A former yeshiva student depicts the goings-on inside a Boston prison.
Adrift after graduating from Harvard, Steinberg realized that his job as a freelance obituary writer was not satisfying enough. He considered grad school but realized that “I wasn’t going to be of any use to a university, and vice versa. And so the choice crystallized in my mind: It was either law school or prison. The decision was clear.” So the author took a job as a prison librarian. This memoir has more literary power than the usual similar fare—sweeter than Jeffrey Archer’s complaints, more lucid than Tommy Chong’s ruminations. With notes on penology and prison architecture, Steinberg describes the manifold workings of a Big House library. The aesthetics of his patrons ran to contemporary matter (“The true crime genre was…a favorite”), rather than Shakespeare and other classics. His library was a legal research center, a clearing house for written messages, a meeting place and a haven of solitude. During his time there, the author taught creative writing to student inmates and, inevitably, learned much from the many different types of criminals he encountered. He provides vivid character sketches of Nasty, C.C. Too Sweet, JizzB, Dumayne and others. Of course, the names “and personal characteristics” are changed to protect the innocent writer, but most important are the loyalties and allegiances behind bars and the writer’s complicated relationships with his patrons. Throughout, Steinberg muses over ethical dilemmas with rabbinical indecisiveness, and his text, burdened with complex implications, is founded on simple kindliness.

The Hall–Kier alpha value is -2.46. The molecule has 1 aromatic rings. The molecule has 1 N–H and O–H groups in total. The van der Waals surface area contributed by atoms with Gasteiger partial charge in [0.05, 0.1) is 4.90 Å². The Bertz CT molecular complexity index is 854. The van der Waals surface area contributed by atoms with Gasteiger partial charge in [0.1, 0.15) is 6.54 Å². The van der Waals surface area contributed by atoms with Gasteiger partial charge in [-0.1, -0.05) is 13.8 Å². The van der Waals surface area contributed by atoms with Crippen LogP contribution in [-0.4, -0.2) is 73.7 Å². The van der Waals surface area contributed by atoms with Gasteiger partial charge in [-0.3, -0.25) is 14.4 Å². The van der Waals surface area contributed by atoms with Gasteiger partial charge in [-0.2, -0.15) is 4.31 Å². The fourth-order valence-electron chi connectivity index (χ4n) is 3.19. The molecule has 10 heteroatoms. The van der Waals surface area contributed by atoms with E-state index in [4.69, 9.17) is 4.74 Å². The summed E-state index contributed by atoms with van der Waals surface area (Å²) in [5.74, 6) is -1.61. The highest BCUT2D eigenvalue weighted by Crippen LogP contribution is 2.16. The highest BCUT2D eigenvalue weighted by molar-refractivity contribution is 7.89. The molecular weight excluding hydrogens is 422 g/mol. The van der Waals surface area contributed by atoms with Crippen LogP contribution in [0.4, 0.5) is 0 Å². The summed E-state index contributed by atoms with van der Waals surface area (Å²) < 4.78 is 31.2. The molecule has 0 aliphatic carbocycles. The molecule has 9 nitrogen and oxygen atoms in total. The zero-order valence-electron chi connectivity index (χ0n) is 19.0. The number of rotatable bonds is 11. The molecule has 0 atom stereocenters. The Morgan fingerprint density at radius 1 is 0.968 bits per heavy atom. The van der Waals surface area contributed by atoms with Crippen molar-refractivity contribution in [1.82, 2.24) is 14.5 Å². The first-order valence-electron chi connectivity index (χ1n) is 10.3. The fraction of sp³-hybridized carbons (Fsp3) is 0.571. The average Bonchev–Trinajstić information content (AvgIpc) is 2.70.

Nice jailhouse work by a bright public servant.